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What Sarah Olney said in the Commons on the European Union (Notification of Withdrawal) Bill

February 6, 2017 7:46 AM

Article 50

Sarah Olney, speaking in the House of Commons on 31st January 2017, on the European Union (Notification of Withdrawal) Bill (video available here):

In this country, we have settled, through a process of trial and error, on a system of parliamentary democracy as the most effective form of governance. The importance of Parliament's role was once again asserted by the Supreme Court last week. The responsibility of parliamentarians is clear: to take decisions in the best interests of the country with particular regard for the needs of their constituents. I believe that leaving the European Union will be hugely damaging for this country; the British people, through the referendum, narrowly expressed a different view. It is now up to Parliament to take account of the result of the referendum and decide what is in the best interests of the country.

There is no evidence, and none has been presented, that the best interests of the country will be served by the immediate triggering of article 50 and the pursuit of the hardest Brexit possible. It seems to me an abdication of responsibility to say that the only factor that can be considered in deciding whether to trigger article 50 is the result of the referendum. "The will of the people" cannot be tied down to one single point and be presumed never to change or waver. It should not be assumed that the decision of a narrow majority of people, willing and entitled to express a view on 23 June, should be the only thing to determine the fate of the whole population for now and many decades into the future. This is not the end of the debate; it is only the beginning.

[...] There has been a lot of talk about the European Union Referendum Act 2015. I was not here. I did not vote for it. I am not bound by it. The Conservative party's 2015 manifesto also committed us to staying in the single market.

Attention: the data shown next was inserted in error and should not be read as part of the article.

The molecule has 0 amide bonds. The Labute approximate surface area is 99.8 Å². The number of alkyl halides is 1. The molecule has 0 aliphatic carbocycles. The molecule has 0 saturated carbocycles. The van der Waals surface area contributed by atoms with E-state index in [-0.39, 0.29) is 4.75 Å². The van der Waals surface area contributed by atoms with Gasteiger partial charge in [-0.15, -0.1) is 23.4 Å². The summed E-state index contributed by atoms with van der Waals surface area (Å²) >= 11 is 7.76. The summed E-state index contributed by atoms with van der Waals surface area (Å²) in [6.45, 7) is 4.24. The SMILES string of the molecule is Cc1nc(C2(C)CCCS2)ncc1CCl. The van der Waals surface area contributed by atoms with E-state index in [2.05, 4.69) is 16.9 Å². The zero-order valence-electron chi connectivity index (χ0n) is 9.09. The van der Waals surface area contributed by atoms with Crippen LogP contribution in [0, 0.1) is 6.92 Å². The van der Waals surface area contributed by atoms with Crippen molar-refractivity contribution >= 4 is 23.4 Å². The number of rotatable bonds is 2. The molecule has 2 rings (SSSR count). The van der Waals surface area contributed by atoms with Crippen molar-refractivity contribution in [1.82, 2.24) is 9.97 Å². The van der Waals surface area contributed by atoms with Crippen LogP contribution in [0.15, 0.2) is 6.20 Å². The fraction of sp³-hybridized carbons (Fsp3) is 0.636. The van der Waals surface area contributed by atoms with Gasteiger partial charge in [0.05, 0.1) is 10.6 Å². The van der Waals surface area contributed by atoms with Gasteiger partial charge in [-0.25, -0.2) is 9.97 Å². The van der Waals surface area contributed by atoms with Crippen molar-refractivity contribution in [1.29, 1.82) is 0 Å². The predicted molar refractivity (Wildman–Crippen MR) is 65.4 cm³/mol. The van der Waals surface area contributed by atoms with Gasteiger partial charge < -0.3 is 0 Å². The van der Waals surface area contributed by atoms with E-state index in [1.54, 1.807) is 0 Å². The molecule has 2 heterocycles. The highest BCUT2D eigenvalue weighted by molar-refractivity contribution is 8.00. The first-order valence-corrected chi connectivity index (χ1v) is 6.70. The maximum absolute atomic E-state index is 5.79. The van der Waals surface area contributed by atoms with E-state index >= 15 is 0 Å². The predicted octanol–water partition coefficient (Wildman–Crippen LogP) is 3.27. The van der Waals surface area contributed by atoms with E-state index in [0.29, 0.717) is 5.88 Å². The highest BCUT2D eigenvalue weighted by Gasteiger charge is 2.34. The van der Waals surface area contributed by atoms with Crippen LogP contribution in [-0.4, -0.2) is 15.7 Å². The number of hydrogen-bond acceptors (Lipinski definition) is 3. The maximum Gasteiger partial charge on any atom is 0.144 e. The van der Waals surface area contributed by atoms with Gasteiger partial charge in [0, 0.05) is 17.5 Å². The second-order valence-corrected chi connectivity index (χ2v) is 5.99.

If, in three or eight years' time, the people are not happy with the outcome of Brexit, who should they hold accountable? If they want the country to take a different course, how should they vote then? Will all ‚Äčtheir MPs step back and tell them that they merely implemented the will of the people and that the outcome of Brexit is not their responsibility? Denying the people the right to hold their representatives accountable would be truly undemocratic.

I asked the Secretary of State for Exiting the European Union a question last week about what impact assessments had been done to estimate the loss of jobs and skills to the UK as a consequence of leaving the European Union. I was told that such information could not be released because it would weaken our negotiating hand. That is extremely worrying for two reasons. First, if the information exists-the Minister who responded did not confirm that such assessments have been carried out-it is not available to the public to read and consider. Secondly, our country's future prosperity, including our jobs and skilled workers, now depends so heavily on the outcome of a negotiation.

Far from taking back control, we are apparently dependent on what other countries will, or will not, allow. There is so much that we do not know about the consequences of leaving the European Union, either because the Government refuse to reveal it or because it depends on the outcome of negotiations. We have not been given sight of the Government's White Paper before being asked to consider the Bill. We are effectively being asked to jump out of an airplane without knowing whether we are securely attached to a parachute, and that is not a responsible approach to take to the security and prosperity of our citizens.

If we do make the decision to trigger article 50, our most immediate and pressing goal will be to advance negotiations with our European partners as quickly as possible to provide security and clarity for our citizens, but it is important that we do not just settle for whatever result we can get. We should make a further, active and informed decision that the new deal is a better alternative than remaining in the European Union. The choice should be between those two outcomes. Having held an initial referendum to ask the public to guide our decision making on the issue, we cannot exclude them from the final decision. There needs to be a referendum on the terms so that the people can decide for themselves.

The decisions that we make in this place over the coming days will shape our country for future generations, and we owe it to them to proceed with caution, thoughtfulness and care. My grandparents' generation gifted us a country free from tyranny, and my parents' generation gifted us a country of rising prosperity. When I think of the country that I would like my generation to give to our children, I think of a country that lives without fear, poverty and inequality, but we cannot build that world by turning our back on our neighbours, closing the door to our friends, turning a blind eye to tyranny or walking hand in hand with intolerance.

I will vote against the Bill tomorrow not just because I represent a pro-remain party in a pro-remain constituency, nor because I made this commitment to voters during my recent by-election campaign. Most of all, I will vote against the Bill because triggering article 50 is the wrong step for this country to take at this time.


https://hansard.parliament.uk/Commons/2017-01-31/debates/C2852E15-21D3-4F03-B8C3-F7E05F2276B0/EuropeanUnion(NotificationOfWithdrawal)Bill [accessed 05 Feb 2017]